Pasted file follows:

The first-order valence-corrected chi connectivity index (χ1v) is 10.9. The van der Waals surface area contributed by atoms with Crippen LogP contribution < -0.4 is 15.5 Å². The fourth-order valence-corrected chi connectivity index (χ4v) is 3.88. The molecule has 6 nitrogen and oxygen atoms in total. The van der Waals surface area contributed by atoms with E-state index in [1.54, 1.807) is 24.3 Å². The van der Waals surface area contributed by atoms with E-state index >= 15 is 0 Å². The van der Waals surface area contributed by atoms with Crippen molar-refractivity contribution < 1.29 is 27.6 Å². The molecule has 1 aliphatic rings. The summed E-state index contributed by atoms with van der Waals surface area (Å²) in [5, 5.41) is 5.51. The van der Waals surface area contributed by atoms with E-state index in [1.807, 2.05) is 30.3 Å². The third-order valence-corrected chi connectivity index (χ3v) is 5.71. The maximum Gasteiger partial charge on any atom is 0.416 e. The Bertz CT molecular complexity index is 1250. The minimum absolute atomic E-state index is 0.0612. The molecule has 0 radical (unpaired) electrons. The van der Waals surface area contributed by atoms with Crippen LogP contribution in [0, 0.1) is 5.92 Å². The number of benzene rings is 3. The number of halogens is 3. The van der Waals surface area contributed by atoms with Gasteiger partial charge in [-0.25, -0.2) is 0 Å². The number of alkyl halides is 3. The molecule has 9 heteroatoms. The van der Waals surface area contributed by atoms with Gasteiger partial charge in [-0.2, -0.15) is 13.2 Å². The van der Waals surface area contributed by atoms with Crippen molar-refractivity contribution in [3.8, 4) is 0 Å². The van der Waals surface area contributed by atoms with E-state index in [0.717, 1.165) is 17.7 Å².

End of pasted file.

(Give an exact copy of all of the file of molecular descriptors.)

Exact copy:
The first-order valence-corrected chi connectivity index (χ1v) is 10.9. The van der Waals surface area contributed by atoms with Crippen LogP contribution < -0.4 is 15.5 Å². The fourth-order valence-corrected chi connectivity index (χ4v) is 3.88. The molecule has 6 nitrogen and oxygen atoms in total. The van der Waals surface area contributed by atoms with E-state index in [1.54, 1.807) is 24.3 Å². The van der Waals surface area contributed by atoms with E-state index >= 15 is 0 Å². The van der Waals surface area contributed by atoms with Crippen molar-refractivity contribution < 1.29 is 27.6 Å². The molecule has 1 aliphatic rings. The summed E-state index contributed by atoms with van der Waals surface area (Å²) in [5, 5.41) is 5.51. The van der Waals surface area contributed by atoms with E-state index in [1.807, 2.05) is 30.3 Å². The third-order valence-corrected chi connectivity index (χ3v) is 5.71. The maximum Gasteiger partial charge on any atom is 0.416 e. The Bertz CT molecular complexity index is 1250. The minimum absolute atomic E-state index is 0.0612. The molecule has 0 radical (unpaired) electrons. The van der Waals surface area contributed by atoms with Crippen LogP contribution in [0, 0.1) is 5.92 Å². The number of benzene rings is 3. The number of halogens is 3. The van der Waals surface area contributed by atoms with Gasteiger partial charge in [-0.25, -0.2) is 0 Å². The number of alkyl halides is 3. The molecule has 9 heteroatoms. The van der Waals surface area contributed by atoms with Gasteiger partial charge in [-0.2, -0.15) is 13.2 Å². The van der Waals surface area contributed by atoms with Crippen molar-refractivity contribution in [3.8, 4) is 0 Å². The van der Waals surface area contributed by atoms with E-state index in [0.717, 1.165) is 17.7 Å².